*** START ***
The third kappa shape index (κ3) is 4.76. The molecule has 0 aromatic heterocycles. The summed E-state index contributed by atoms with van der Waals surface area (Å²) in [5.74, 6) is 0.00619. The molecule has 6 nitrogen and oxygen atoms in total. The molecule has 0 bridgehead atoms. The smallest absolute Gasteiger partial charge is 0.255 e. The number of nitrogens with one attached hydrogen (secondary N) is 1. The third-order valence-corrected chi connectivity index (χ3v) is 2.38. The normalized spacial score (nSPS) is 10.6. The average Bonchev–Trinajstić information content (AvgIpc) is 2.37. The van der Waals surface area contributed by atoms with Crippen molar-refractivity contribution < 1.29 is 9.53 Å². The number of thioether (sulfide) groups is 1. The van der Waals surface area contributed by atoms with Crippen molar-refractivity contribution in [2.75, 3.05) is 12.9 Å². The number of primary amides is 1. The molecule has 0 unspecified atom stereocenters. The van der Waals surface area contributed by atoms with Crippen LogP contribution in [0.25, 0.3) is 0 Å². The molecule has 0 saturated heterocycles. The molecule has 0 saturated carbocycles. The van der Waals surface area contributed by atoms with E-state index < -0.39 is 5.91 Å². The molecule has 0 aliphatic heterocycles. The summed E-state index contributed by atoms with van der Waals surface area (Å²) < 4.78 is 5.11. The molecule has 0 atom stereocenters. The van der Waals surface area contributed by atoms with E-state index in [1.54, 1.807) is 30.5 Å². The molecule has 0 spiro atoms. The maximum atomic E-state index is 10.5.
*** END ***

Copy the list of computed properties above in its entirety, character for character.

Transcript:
The third kappa shape index (κ3) is 4.76. The molecule has 0 aromatic heterocycles. The summed E-state index contributed by atoms with van der Waals surface area (Å²) in [5.74, 6) is 0.00619. The molecule has 6 nitrogen and oxygen atoms in total. The molecule has 0 bridgehead atoms. The smallest absolute Gasteiger partial charge is 0.255 e. The number of nitrogens with one attached hydrogen (secondary N) is 1. The third-order valence-corrected chi connectivity index (χ3v) is 2.38. The normalized spacial score (nSPS) is 10.6. The average Bonchev–Trinajstić information content (AvgIpc) is 2.37. The van der Waals surface area contributed by atoms with Crippen molar-refractivity contribution < 1.29 is 9.53 Å². The number of thioether (sulfide) groups is 1. The van der Waals surface area contributed by atoms with Crippen molar-refractivity contribution in [2.75, 3.05) is 12.9 Å². The number of primary amides is 1. The molecule has 0 unspecified atom stereocenters. The van der Waals surface area contributed by atoms with Crippen LogP contribution in [0.25, 0.3) is 0 Å². The molecule has 0 saturated heterocycles. The molecule has 0 saturated carbocycles. The van der Waals surface area contributed by atoms with E-state index < -0.39 is 5.91 Å². The molecule has 0 aliphatic heterocycles. The summed E-state index contributed by atoms with van der Waals surface area (Å²) < 4.78 is 5.11. The molecule has 0 atom stereocenters. The van der Waals surface area contributed by atoms with E-state index in [1.54, 1.807) is 30.5 Å². The molecule has 0 spiro atoms. The maximum atomic E-state index is 10.5.